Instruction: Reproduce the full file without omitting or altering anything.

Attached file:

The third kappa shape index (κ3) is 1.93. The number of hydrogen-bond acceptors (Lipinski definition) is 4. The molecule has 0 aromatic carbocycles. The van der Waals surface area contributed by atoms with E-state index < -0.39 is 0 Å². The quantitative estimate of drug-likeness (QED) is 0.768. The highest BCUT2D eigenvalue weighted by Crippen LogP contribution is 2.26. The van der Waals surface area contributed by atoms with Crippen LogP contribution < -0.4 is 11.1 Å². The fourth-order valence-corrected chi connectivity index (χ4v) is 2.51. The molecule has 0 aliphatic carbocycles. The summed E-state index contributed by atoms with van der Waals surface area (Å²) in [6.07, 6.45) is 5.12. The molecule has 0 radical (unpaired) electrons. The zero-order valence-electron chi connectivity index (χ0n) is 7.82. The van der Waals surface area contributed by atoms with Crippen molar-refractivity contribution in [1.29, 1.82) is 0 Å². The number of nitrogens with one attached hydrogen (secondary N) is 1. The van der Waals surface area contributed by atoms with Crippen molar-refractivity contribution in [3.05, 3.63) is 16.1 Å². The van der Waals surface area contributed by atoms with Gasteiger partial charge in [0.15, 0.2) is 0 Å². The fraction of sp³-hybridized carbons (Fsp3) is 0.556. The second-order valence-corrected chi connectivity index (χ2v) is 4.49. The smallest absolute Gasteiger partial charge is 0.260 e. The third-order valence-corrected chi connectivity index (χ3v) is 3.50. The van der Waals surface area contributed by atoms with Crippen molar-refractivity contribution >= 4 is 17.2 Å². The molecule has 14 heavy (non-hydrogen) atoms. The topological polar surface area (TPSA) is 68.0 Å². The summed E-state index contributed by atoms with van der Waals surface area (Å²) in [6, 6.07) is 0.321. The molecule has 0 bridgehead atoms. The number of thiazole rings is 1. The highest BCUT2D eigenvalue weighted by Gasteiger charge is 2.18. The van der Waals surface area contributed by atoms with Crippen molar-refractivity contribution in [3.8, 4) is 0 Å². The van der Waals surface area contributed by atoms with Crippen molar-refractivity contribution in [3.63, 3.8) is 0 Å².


The third kappa shape index (κ3) is 1.93. The number of hydrogen-bond acceptors (Lipinski definition) is 4. The molecule has 0 aromatic carbocycles. The van der Waals surface area contributed by atoms with E-state index < -0.39 is 0 Å². The quantitative estimate of drug-likeness (QED) is 0.768. The highest BCUT2D eigenvalue weighted by Crippen LogP contribution is 2.26. The van der Waals surface area contributed by atoms with Crippen LogP contribution < -0.4 is 11.1 Å². The fourth-order valence-corrected chi connectivity index (χ4v) is 2.51. The molecule has 0 aliphatic carbocycles. The summed E-state index contributed by atoms with van der Waals surface area (Å²) in [6.07, 6.45) is 5.12. The molecule has 0 radical (unpaired) electrons. The zero-order valence-electron chi connectivity index (χ0n) is 7.82. The van der Waals surface area contributed by atoms with Crippen molar-refractivity contribution in [1.29, 1.82) is 0 Å². The number of nitrogens with one attached hydrogen (secondary N) is 1. The van der Waals surface area contributed by atoms with Crippen molar-refractivity contribution in [3.05, 3.63) is 16.1 Å². The van der Waals surface area contributed by atoms with Gasteiger partial charge in [0.15, 0.2) is 0 Å². The fraction of sp³-hybridized carbons (Fsp3) is 0.556. The second-order valence-corrected chi connectivity index (χ2v) is 4.49. The smallest absolute Gasteiger partial charge is 0.260 e. The third-order valence-corrected chi connectivity index (χ3v) is 3.50. The van der Waals surface area contributed by atoms with Crippen molar-refractivity contribution >= 4 is 17.2 Å². The molecule has 14 heavy (non-hydrogen) atoms. The topological polar surface area (TPSA) is 68.0 Å². The summed E-state index contributed by atoms with van der Waals surface area (Å²) in [6, 6.07) is 0.321. The molecule has 0 bridgehead atoms. The number of thiazole rings is 1. The highest BCUT2D eigenvalue weighted by Gasteiger charge is 2.18. The van der Waals surface area contributed by atoms with Crippen molar-refractivity contribution in [3.8, 4) is 0 Å². The van der Waals surface area contributed by atoms with Crippen molar-refractivity contribution in [3.63, 3.8) is 0 Å².